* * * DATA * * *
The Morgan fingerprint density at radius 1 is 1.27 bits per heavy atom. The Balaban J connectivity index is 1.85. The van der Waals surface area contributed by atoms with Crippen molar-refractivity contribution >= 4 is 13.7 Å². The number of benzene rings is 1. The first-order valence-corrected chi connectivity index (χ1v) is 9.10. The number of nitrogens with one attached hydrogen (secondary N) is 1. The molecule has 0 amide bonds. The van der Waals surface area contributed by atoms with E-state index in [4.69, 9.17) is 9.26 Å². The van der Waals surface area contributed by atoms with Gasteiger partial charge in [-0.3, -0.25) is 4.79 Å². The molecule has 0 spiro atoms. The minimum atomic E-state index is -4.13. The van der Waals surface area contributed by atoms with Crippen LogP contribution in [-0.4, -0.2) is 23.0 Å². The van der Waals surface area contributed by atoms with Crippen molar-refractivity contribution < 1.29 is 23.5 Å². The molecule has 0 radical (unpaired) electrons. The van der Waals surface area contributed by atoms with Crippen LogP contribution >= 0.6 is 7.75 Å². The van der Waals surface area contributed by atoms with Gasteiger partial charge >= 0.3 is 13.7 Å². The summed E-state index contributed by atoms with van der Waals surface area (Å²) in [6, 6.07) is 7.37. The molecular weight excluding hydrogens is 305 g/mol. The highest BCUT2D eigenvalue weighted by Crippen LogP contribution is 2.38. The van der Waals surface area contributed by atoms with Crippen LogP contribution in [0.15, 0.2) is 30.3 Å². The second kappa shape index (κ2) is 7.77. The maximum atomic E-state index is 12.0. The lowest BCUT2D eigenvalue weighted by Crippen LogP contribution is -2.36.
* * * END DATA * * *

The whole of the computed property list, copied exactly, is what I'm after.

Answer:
The Morgan fingerprint density at radius 1 is 1.27 bits per heavy atom. The Balaban J connectivity index is 1.85. The van der Waals surface area contributed by atoms with Crippen molar-refractivity contribution >= 4 is 13.7 Å². The number of benzene rings is 1. The first-order valence-corrected chi connectivity index (χ1v) is 9.10. The number of nitrogens with one attached hydrogen (secondary N) is 1. The molecule has 0 amide bonds. The van der Waals surface area contributed by atoms with E-state index in [4.69, 9.17) is 9.26 Å². The van der Waals surface area contributed by atoms with Gasteiger partial charge in [-0.3, -0.25) is 4.79 Å². The molecule has 0 spiro atoms. The minimum atomic E-state index is -4.13. The van der Waals surface area contributed by atoms with Crippen LogP contribution in [-0.4, -0.2) is 23.0 Å². The van der Waals surface area contributed by atoms with Crippen molar-refractivity contribution < 1.29 is 23.5 Å². The molecule has 0 radical (unpaired) electrons. The van der Waals surface area contributed by atoms with Crippen LogP contribution >= 0.6 is 7.75 Å². The van der Waals surface area contributed by atoms with Gasteiger partial charge >= 0.3 is 13.7 Å². The summed E-state index contributed by atoms with van der Waals surface area (Å²) in [6, 6.07) is 7.37. The molecular weight excluding hydrogens is 305 g/mol. The highest BCUT2D eigenvalue weighted by Crippen LogP contribution is 2.38. The van der Waals surface area contributed by atoms with Crippen LogP contribution in [0.15, 0.2) is 30.3 Å². The second kappa shape index (κ2) is 7.77. The maximum atomic E-state index is 12.0. The lowest BCUT2D eigenvalue weighted by Crippen LogP contribution is -2.36.